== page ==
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Anxiety in Teenagers

Being a parent of a teen with anxiety

This page added 8th December 2017

Anxiety is the largest mental health concern across all age groups in Australia. Currently 25% of young Australians have experienced a mental health condition in the last 12 months; this is equivalent to 750,000 young people today. In fact, one in 14 young people between the ages of 12 and 17 has one or more anxiety disorders. To address this issue, it is important for parents to be part of the recovery and management of their child with anxiety.

Does this sound like your child or teenager?

Constantly seeking reassurance
Crying before going to school
Refusing to return to school after school breaks and weekends
Uncontrollable crying and tantrums when worried
Complaints of frequent stomach-aches, headaches, or other physical ailments
Excessive shyness and avoidance of social situations
Sudden and frequent panic attacks
Have trouble concentrating, is forgetful and easily distracted
 
If you answered “yes” to any of these scenarios, your child might be experiencing anxiety.

As a parent of a child with suspected or a clinically diagnosed anxiety disorder, it is natural to be worried about your child’s wellbeing, and more importantly whether you feel you have the capability to provide appropriate and competent support for your child needs. The first step in developing competency is to gain a better understanding of what anxiety is and what strategies you can apply to your day-to-day living to improve your child’s lived experience.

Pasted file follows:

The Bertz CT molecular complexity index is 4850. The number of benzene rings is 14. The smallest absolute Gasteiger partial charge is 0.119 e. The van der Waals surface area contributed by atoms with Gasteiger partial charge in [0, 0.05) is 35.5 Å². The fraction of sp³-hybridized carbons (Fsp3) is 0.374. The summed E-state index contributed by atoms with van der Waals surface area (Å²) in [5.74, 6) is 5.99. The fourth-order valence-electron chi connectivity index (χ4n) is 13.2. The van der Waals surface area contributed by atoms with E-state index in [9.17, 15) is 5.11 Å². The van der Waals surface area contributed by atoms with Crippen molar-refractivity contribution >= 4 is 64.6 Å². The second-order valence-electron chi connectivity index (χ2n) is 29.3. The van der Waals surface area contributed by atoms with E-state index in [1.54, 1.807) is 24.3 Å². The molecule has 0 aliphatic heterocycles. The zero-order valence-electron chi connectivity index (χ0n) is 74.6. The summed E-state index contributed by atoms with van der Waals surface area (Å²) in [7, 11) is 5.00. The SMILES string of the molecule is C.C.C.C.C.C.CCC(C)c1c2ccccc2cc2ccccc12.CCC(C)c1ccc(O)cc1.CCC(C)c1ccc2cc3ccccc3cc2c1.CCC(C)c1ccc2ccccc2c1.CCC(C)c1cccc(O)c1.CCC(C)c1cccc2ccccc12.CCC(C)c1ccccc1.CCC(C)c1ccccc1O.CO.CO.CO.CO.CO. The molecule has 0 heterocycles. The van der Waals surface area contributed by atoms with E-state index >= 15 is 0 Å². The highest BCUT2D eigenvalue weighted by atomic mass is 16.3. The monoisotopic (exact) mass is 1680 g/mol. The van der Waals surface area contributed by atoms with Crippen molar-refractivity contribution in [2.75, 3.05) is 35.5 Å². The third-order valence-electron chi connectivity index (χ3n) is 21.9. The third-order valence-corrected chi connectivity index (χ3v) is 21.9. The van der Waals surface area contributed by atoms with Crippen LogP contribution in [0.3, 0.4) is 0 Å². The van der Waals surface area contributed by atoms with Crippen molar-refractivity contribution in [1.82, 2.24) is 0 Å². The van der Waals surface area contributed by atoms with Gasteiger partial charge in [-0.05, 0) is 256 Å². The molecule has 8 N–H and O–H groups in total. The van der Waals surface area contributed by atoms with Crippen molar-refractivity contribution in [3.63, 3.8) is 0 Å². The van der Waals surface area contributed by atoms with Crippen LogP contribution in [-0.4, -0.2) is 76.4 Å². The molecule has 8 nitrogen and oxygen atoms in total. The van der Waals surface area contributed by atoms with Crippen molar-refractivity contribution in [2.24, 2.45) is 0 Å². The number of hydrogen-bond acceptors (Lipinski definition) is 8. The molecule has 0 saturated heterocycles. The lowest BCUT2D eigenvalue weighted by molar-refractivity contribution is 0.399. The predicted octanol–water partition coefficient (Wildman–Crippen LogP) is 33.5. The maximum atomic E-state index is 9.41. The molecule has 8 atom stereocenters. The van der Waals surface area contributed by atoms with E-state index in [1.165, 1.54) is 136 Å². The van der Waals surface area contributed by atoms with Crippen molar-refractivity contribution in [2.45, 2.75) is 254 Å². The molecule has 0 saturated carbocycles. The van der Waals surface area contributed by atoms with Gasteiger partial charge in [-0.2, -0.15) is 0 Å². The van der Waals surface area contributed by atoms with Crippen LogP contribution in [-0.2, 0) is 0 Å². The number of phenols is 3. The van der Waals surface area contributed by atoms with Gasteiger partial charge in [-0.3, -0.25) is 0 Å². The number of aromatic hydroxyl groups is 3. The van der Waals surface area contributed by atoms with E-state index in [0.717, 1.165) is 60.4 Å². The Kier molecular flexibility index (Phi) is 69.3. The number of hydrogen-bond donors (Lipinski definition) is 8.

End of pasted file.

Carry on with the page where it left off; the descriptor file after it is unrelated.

Anxiety is normal. At some stage in their life, to varying degrees, everyone experiences anxiety. It serves as an adaptive function to alert us to threats, protect us from danger, and helps initiate behaviour to achieve certain goals. For example, the “fight-flight-freeze” response prepares our body to react to potentially threatening stimuli in the environment. Our heart will beat faster to pump more oxygenated blood to our muscles so we can escape the dangerous threat. Without it we would not survive. It is normal for some children to be afraid of the dark or to be worried about starting at a new school/club, and for older children and teenagers it’s common to experience performance and social anxiety in front of peers.

However, for some young people they will find it difficult and often never grow out of this stage. In this instance, the constant and prolonged fear and worry can cause significant distress to the child and interfere with everyday life. Their anxiety may prevent them from participating in age-appropriate activities or meeting developmental milestones. Ultimately it is the combination of excessive anxiety and disruption in life that helps parents gain insight that anxiety is no longer a normal adaptive process and has become a problem.

 
How can you help?

The good news is that you as a parent of a child or teenager with anxiety are not alone. Parents play an essential role in assisting their child or teenager to manage their anxiety. When coping skills and bravery is rewarded and reinforced at home, children and teens can learn to tackle their fears, take reasonable risks, and achieve goals of attaining confidence. The following section provides helpful strategies to support anxious children.